Simple, Inexpensive, Energy Efficient Home Upgrades

by Sheri Troy on October 1, 2012

If you live in a Shea-built house, you’ve already increased your chances of living in an energy efficient home. That’s because Shea Homes is committed to building energy efficient homes. But we’re not talking about green building right now. What we’re addressing here are the five simplest, cheapest, no-hassle ways to improve energy efficiency and resource efficiency in your home.

Replace Incandescent Bulbs with Energy-Saving CFLs

Cost:  About $27 for 10 bulbs

Savings: $34 per year, for approximately 13 years*.

These savings projections are based on typical figures for an American household (see below).  Compact fluorescent lights (CFLs) consume up to 75% less energy and last up to 10 times longer than traditional incandescent bulbs. Over the life of the CFLs you’d save around $450, which is a great return on investment and a simple decision that helps reduce carbon emissions by lessening energy demands. LED lights are also incredibly energy efficient, even more than CFLs, but right now their costs average $25 to $30 per bulb, and because we’re focused on ‘cheap’ as well as ‘easy,’ they don’t yet qualify for this particular list.You can buy CFLs at your local Home Depot.

Attach Water-Saving Aerators

Cost: $4

Savings: $80 per year

At $4 a pop and with the potential to reduce utility bills by about $80 per year, these water-saving aerators are a minor purchase with a big upside. And it’s not just the $80 per year in heated water you’ll be saving; it’s also about 5,400 gallons every 12 months, a big impact for such a small addition. An aerator transforms a steady stream of water into a diffused flow of tiny droplets. You keep (or improve) your water pressure while greatly reducing the volume of water. They’re easy to install – just screw one on to the end of your kitchen tap or other household faucet. You can find a few good models right here for $3.99.

Install Water-Smart Showerheads

Cost: $20 and up

Savings: $88 per year on water and energy

Water-Saving showerheads can use 1½ gallons of water per minute (gpm) rather than the standard 2½ gpm (the federal upper limit for new showerheads). For a family of four taking one 10 minute shower each day, per person, this one change alone could save about $88 on water and energy costs, according to figures from the Department of Energy. And fortunately, luxury and efficiency are more aligned these days; the technology behind water-saving showers has improved to the point where you won’t feel deprived of water pressure.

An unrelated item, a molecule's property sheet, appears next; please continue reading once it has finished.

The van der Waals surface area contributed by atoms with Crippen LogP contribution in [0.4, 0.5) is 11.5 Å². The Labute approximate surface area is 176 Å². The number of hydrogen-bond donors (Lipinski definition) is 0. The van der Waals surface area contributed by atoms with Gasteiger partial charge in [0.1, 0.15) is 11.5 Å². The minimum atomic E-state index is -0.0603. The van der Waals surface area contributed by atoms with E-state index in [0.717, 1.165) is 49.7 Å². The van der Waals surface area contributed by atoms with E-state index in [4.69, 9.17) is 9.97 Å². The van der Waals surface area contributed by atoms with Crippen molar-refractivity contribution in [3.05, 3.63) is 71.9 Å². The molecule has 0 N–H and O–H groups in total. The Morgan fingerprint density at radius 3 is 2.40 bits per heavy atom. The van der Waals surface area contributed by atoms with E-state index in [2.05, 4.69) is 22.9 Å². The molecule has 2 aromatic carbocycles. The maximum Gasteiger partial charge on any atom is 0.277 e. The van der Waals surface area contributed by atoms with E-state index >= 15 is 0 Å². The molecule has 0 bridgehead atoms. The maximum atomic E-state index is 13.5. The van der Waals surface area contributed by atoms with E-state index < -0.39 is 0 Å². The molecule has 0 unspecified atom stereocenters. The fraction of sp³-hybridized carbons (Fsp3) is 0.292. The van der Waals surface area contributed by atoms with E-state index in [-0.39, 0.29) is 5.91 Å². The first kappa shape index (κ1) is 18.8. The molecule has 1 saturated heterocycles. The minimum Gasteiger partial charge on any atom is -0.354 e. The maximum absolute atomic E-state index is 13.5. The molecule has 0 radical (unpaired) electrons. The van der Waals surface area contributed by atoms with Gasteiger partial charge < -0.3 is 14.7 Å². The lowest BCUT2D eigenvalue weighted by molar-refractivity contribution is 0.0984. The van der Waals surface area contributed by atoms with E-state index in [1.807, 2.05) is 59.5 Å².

Wash Full Loads of Clothes on Cold-Water Cycles

Cost: $0

Savings: up to $110 per year

When you wash your clothes on the ‘hot’ setting, about 90 percent of the energy is used just to heat the water. When you wash on cold, you only use enough electricity to run the machine. By some estimates, the combination of cold water cycles and full loads can save about $110 per year for the average American household washing 392 loads per year. Granted, this equation also assumes that you’re using an Energy-Star rated appliances, like those included in houses built by Shea Homes.

Use a Clothesline to Dry Clothes

Cost: about $7 for a retractable clothesline

Savings: about $85 per year

There’s a warm breeze and the sun is shining. Your clothes have just finished being washed in a cold-water cycle. Now it’s time to hang them on a line in your backyard, using free solar and wind energy – without spending a penny on utilities. If you don’t like the look of a backyard clothesline, just use a retractable line during the drying hours and then hide it when you’re done. Electric clothes dryers consume about 6 percent of residential energy and cost about $1530 to operate during their lifecycles. Clotheslines, on the other hand, don’t use a single watt of electricity.

Return on Investment

So we’ve just spent about $58 on a few energy- and resource-saving items, and in the first year alone we’ve saved $397. What’s more, we’ve reduced the amount of carbon polluting the atmosphere and preserved thousands of gallons of precious water.

Keep an eye out for more resource-saving tips and information about energy efficiency at

*assumes that 60 watt incandescent bulbs with a life of 1500 hours will be replaced with 14 watt CFL bulbs with a life of 10,000 hours. Also assumes the bulbs will be burned 750 hours per year, that the cost of the CFL bulbs is $2.75, and the average cost of electricity is $2.76 per day.

Discover more about energy efficient homes  at

About the author

Josh Englander is a novelist and the founder of DesignLens, an online architectural publication that explores residential design and land planning concepts in America.


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